The Biography of Flannery O'Connor
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1221 Words

Fiction operates through the senses and I think one reason that people

find it so difficult to write stories is that they forget how much time

and patience is required to convince through the senses."

BIOGRAPHICAL ESSAYMore than thirty years after her death at age thirty-nine,

Flannery O'Connor is considered one of the great writers of the twentieth

century. Although she wrote just two short novels and about thirty stories,

O'Connor's originality set her fiction apart. A Roman Catholic who was

born and raised in the Protestant South, O'Connor wrote mostly about poor,

white Southerners undergoing struggles of faith and belief. Always present

in her stories is a dual sense of evil and divinity, capturing both the

reality of human weakness and the redemptive power of God's grace. O'Connor'

s stories, written in simple, unadorned language, portray conflicts experienced

by bizarre, strange, and often deformed characters.

O'Connor was born on March 25, 1925, in Savannah, Georgia, the daughter

of Edward Francis O'Connor, a real estate broker, and Regina Cline O'Connor.

She lived in the city until she was thirteen when her parents moved to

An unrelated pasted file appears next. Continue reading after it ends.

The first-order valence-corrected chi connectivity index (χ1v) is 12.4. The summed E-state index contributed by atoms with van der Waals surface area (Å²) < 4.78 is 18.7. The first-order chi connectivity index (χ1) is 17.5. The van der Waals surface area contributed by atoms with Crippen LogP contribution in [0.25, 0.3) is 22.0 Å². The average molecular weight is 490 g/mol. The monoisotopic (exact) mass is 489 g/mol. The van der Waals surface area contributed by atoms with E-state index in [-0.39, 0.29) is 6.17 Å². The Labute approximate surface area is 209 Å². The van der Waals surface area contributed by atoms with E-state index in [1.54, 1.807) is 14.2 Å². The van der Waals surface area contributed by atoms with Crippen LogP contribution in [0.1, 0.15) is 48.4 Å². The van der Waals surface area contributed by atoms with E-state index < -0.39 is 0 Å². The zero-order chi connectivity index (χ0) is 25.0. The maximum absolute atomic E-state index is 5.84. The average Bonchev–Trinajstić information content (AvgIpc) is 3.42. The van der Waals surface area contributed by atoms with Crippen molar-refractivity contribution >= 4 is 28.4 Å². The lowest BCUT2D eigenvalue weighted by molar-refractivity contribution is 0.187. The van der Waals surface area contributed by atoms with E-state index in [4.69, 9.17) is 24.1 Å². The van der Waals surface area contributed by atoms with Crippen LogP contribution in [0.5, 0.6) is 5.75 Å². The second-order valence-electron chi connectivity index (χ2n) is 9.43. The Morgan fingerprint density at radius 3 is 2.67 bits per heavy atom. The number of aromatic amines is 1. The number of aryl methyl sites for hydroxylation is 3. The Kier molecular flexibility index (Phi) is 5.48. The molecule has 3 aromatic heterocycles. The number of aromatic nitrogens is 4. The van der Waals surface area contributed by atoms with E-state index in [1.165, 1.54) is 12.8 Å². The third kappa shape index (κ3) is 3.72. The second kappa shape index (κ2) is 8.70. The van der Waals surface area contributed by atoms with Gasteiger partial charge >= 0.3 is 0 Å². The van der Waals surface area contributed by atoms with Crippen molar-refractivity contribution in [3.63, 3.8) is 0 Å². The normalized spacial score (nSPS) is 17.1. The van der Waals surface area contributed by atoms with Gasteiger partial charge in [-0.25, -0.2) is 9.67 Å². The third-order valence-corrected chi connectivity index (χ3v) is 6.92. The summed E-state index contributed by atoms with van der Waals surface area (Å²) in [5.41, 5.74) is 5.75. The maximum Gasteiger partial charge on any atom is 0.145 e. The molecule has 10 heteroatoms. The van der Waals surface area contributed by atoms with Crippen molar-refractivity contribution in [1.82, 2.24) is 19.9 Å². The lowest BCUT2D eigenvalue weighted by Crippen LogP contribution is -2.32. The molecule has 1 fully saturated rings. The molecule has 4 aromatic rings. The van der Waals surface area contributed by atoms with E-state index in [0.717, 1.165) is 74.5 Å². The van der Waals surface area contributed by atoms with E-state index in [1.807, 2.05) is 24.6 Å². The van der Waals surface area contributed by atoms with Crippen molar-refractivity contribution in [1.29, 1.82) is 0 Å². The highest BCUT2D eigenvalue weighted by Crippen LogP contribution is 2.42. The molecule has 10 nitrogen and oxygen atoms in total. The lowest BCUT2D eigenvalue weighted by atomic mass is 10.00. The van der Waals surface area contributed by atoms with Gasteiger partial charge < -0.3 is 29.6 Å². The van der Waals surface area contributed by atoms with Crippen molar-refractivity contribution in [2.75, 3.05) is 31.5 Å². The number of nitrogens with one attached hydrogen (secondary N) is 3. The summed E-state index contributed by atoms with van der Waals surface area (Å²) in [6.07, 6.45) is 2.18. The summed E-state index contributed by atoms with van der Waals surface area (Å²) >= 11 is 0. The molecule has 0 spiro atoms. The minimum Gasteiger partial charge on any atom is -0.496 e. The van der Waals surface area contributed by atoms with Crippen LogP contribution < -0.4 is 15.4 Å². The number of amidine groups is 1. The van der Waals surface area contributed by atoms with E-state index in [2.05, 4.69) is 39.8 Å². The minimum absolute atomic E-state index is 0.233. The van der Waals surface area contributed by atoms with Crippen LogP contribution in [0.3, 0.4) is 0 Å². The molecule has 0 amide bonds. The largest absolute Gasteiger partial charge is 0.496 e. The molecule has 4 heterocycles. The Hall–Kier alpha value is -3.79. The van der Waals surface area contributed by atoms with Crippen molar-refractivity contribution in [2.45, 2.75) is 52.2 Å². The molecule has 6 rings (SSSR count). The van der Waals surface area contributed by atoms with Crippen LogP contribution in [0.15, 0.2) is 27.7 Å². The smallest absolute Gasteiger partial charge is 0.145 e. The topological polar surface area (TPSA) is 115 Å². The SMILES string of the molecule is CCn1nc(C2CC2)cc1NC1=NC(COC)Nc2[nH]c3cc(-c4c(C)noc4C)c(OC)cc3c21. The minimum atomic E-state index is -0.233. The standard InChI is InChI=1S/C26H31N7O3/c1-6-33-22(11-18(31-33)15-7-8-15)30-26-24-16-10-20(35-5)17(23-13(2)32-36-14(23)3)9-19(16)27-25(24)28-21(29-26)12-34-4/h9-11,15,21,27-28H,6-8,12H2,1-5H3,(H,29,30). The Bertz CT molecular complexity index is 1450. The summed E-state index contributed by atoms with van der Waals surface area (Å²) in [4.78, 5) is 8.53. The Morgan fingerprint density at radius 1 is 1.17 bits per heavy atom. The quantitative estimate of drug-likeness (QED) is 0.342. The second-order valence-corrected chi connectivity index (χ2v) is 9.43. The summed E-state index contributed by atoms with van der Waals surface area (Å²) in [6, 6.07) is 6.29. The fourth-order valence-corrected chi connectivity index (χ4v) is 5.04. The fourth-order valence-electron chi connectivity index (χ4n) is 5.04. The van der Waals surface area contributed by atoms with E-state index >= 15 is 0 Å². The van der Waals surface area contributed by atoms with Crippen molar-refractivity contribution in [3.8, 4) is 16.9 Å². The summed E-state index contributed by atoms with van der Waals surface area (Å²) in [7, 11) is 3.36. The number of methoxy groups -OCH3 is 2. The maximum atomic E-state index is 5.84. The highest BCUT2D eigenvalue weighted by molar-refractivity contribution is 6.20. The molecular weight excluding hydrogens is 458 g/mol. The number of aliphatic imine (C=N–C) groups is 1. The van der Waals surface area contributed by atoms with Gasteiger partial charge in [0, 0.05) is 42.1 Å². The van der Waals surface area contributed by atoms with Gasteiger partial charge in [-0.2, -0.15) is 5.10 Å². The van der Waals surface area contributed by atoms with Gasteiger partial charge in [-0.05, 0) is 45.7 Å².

Milledgeville, a small farming town. A few years later, her father died

of a disease of the immune system known as lupus erythematosus. After graduating

from Peabody High School in 1942, O'Connor attended Georgia State College

for Women, where she drew illustrations for the school newspaper and yearbook

and edited The Corinthian, a literary magazine. After graduating from Georgia

State (now Georgia College) in 1945, she won a fellowship to the University

of Iowa Writers' Workshop in Iowa City. Her first short story, "The Geranium,"

was published in 1946, the year before she graduated from Iowa with a masters

of fine arts degree. From 1948 to 1949 she lived at Yaddo, a writers colony

located in Saratoga Springs, New York.

In the...

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